10 simple payroll rules HR should know

As predictably as the sun will rise tomorrow, every April 15 the local news will show people lined up at post offices frantically getting their 1040s in the mail before midnight.

For your colleagues down the hall in the Payroll Department, there are many tax days every year—one for each monthly or semiweekly deposit, as well as a quarterly reckoning with the IRS. That means that Payroll is anything but simple, requiring regular communication with HR.

It would be helpful if HR knew some basic payroll rules. If you’re in Payroll, pass these along to your HR co-workers. If you’re in HR …

… Listen up!

Here are the 10 payroll rules we think HR should know. (Payroll folks, if you have any more rules, send them along, and we’ll update this list.)

1. Employees who claim an exemption from federal income tax withholding on their W-4s still have taxable income that’s reported in Box 1 of their W-2s.

2. Employees who claim an exemption from federal income tax withholding on their W-4s still have FICA taxes withheld from their pay.

3. The validity of an employee’s W-4 should not be questioned. However, if you know or have a reason to know that a W-4 is false, you must withhold federal income taxes at the single/zero rate until the employee provides a new, valid form. (If you can find an old, valid form somewhere in the files, you can also withhold based on that.)

4. If an item is not specifically excluded from taxation by a section of the Internal Revenue Code, it’s taxable. (This is important to bear in mind when HR contemplates adding a new fringe benefit.)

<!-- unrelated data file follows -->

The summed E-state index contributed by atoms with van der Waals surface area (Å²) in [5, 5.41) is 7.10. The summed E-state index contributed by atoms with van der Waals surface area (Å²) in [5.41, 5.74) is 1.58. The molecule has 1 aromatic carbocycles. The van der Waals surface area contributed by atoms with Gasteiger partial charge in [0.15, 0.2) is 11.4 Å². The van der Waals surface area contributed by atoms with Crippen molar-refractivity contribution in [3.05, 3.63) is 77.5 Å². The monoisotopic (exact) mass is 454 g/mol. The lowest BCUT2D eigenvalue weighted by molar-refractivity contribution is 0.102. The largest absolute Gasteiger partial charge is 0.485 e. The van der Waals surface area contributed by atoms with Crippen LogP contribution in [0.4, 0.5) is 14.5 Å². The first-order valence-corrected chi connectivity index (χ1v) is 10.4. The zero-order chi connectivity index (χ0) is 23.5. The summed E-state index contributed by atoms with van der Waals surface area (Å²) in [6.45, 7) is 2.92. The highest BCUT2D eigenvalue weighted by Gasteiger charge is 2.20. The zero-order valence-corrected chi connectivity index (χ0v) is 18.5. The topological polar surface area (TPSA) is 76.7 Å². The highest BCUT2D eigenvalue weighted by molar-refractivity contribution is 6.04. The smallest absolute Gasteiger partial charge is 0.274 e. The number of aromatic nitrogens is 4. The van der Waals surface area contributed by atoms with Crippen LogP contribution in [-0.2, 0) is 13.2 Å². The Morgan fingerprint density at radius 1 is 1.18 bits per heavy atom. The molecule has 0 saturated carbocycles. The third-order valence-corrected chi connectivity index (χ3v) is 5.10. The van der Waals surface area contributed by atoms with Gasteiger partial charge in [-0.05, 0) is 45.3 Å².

5. The IRS has never put a dollar value on de minimis fringe benefits. De minimis fringes are noncash, provided infrequently to employees. They are, overall, administratively difficult to administer.

6. Gift cards are a cash equivalent, and therefore are always taxable.

7. Cash is always taxable, except for occasional meal money that enables employees to work late or local taxi or car service fares provided to employees who can’t take public transportation at night, because it’s not safe.

8. There is rarely a bona fide reason to include a spouse in a business dinner or trip, which means that the value of any benefit provided to a spouse is taxable to the employee.

9. Income is taxable to the entity that earns it. So while employees can instruct you to pay their favorite charities or single-member LLCs, for example, they are still taxable on it.

10. Taxable income or benefits paid to a former employee are still reported on a W-2, since the payment arose out of the employment relationship.